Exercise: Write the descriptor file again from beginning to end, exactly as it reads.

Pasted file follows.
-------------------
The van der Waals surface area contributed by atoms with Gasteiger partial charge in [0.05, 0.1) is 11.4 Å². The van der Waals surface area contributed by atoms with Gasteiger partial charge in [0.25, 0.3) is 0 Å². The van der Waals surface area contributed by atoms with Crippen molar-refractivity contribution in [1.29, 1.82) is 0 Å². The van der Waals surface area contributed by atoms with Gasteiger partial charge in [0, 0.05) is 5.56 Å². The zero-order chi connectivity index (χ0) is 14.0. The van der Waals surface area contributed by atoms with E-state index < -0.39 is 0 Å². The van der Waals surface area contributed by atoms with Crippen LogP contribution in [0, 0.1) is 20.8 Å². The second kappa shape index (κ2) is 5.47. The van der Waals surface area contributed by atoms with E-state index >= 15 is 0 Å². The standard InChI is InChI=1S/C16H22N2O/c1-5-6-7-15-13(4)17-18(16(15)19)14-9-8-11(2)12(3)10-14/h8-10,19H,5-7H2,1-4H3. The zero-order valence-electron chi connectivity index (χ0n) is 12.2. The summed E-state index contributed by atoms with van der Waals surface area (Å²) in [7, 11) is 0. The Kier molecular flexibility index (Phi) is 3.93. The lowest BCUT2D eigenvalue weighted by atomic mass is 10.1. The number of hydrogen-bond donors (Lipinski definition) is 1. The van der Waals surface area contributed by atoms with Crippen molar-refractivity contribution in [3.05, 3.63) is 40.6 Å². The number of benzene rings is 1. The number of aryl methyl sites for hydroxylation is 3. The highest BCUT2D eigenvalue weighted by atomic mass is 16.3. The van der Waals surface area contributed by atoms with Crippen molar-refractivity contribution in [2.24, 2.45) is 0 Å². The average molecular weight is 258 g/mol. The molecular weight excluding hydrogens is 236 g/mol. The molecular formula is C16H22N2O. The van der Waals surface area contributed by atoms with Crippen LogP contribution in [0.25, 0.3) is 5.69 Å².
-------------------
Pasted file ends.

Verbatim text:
The van der Waals surface area contributed by atoms with Gasteiger partial charge in [0.05, 0.1) is 11.4 Å². The van der Waals surface area contributed by atoms with Gasteiger partial charge in [0.25, 0.3) is 0 Å². The van der Waals surface area contributed by atoms with Crippen molar-refractivity contribution in [1.29, 1.82) is 0 Å². The van der Waals surface area contributed by atoms with Gasteiger partial charge in [0, 0.05) is 5.56 Å². The zero-order chi connectivity index (χ0) is 14.0. The van der Waals surface area contributed by atoms with E-state index < -0.39 is 0 Å². The van der Waals surface area contributed by atoms with Crippen LogP contribution in [0, 0.1) is 20.8 Å². The second kappa shape index (κ2) is 5.47. The van der Waals surface area contributed by atoms with E-state index >= 15 is 0 Å². The standard InChI is InChI=1S/C16H22N2O/c1-5-6-7-15-13(4)17-18(16(15)19)14-9-8-11(2)12(3)10-14/h8-10,19H,5-7H2,1-4H3. The zero-order valence-electron chi connectivity index (χ0n) is 12.2. The summed E-state index contributed by atoms with van der Waals surface area (Å²) in [7, 11) is 0. The Kier molecular flexibility index (Phi) is 3.93. The lowest BCUT2D eigenvalue weighted by atomic mass is 10.1. The number of hydrogen-bond donors (Lipinski definition) is 1. The van der Waals surface area contributed by atoms with Crippen molar-refractivity contribution in [3.05, 3.63) is 40.6 Å². The number of benzene rings is 1. The number of aryl methyl sites for hydroxylation is 3. The highest BCUT2D eigenvalue weighted by atomic mass is 16.3. The van der Waals surface area contributed by atoms with Crippen molar-refractivity contribution in [2.24, 2.45) is 0 Å². The average molecular weight is 258 g/mol. The molecular weight excluding hydrogens is 236 g/mol. The molecular formula is C16H22N2O. The van der Waals surface area contributed by atoms with Crippen LogP contribution in [0.25, 0.3) is 5.69 Å².